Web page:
Ok, seriously? So GBLT people are supposed to closet themselves for their entire lives – because this is what that means – for the sake of straight people’s comfort in the dressing room? So straight people can keep the delusion that there are no gays around? Keep their partners undercover, never mention their families, make sure their families are never noticed? Maybe make up a few lies, a fake girlfriend, a fake history? Edit their entire lives for the sake of straight people’s DISCOMFORT? I would gape at the entitlement in this if it weren’t so damn common.

GBLT people don’t have a duty to censor themselves so straight people can pretend we don’t exist. To say that “coming out is unnecessary” is so beyond grossly privileged I can’t even begin to address it
Now is it going to be hard on a personal level to be the first gay man in the AFL? Yes – but if they choose to take that step then they should – and part of the reasons it will be so damn hard is because of people like

It’s not being gay that is the problem. It’s homophobia. Gay people shouldn’t have to change, adapt or accommodate that. It’s not our fault, it’s not our duty to make allowances. The fact that straight people are discomforted by our presence does not mean we should pretend not to exist.

And, to add, it’s not ‘more acceptable’ to be a lesbian in woman’s sports. Stereotyping just tends to assume sportswomen are lesbians – that’s a WHOLE different thing altogether and certainly isn’t a sign of ACCEPTANCE. It’s a sign that any woman seen doing the “manly” pursuits of sports is instantly stereotyped as a lesbian – especially if she doesn’t conform to our narrow definitions of what constitutes femininity and what a woman should look like or aspire to look like.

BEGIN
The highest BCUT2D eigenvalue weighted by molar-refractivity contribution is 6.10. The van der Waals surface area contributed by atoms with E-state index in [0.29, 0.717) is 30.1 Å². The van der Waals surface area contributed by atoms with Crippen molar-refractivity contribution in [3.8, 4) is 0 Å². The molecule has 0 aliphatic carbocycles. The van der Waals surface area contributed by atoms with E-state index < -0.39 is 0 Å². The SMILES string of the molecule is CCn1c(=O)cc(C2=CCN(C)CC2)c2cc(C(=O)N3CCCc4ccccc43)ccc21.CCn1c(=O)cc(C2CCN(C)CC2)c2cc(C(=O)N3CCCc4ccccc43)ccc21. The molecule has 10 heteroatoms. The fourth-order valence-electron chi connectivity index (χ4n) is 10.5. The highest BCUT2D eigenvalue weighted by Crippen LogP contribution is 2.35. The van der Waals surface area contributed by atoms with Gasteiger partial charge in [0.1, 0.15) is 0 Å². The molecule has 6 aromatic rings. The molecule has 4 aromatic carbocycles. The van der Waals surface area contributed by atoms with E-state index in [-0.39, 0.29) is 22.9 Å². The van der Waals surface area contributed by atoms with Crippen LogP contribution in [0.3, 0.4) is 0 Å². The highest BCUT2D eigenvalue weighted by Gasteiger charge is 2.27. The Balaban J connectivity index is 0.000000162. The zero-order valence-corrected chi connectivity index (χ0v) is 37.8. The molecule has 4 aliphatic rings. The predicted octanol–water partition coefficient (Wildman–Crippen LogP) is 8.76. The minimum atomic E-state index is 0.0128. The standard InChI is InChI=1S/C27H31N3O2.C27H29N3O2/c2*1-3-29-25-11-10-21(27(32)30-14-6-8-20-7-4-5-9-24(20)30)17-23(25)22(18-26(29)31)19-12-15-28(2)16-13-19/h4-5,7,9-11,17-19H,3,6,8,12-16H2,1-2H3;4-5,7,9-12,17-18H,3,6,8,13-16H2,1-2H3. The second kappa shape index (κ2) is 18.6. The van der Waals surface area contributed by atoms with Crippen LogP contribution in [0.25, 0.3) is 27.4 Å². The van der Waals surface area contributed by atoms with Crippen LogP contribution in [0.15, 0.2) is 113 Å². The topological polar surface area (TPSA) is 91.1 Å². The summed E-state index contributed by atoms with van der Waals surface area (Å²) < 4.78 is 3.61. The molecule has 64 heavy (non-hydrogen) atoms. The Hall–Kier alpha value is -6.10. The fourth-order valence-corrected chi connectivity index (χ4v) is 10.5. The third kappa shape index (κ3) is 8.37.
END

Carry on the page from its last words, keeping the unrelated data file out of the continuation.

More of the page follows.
And if it WERE the case that women were more accepting of lesbian sportswomen, isn’t that an indictment on sportsmen?

Y’know what? You could have made a point with this article, Mr. Akermanis. You could have criticised – and rightly in my opinion – people trying to bribe, persuade or bullying people into outing themselves for the sake of publicity or to be the first gay man in the AFL. I’d agree with that sentiment, it’s not fair and it’s not right to press people into outing themselves. But instead you decided to throw in a whole lot of straight privilege that shows exactly why so many GBLT people live in the closet.

You even mentioned the appallingly high suicide rate among our youth – but perpetuate the othering, the hiding, the need to hide and the idea that heterosexuals are not only uncomfortable around gays – but that it is a gay person’s duty to accommodate that. These are the ideas – that gay people are icky and it’s right for straight people to be squicked by us, that gay people shouldn’t inflict or nastiness on the straights – that lead to that suicide rate.

I don’t know Mr. Akermanis’ intent. I hope it was much much better than what he wrote – but his delivery failed on a truly epic level, and no amount of good intent changes the harmful message.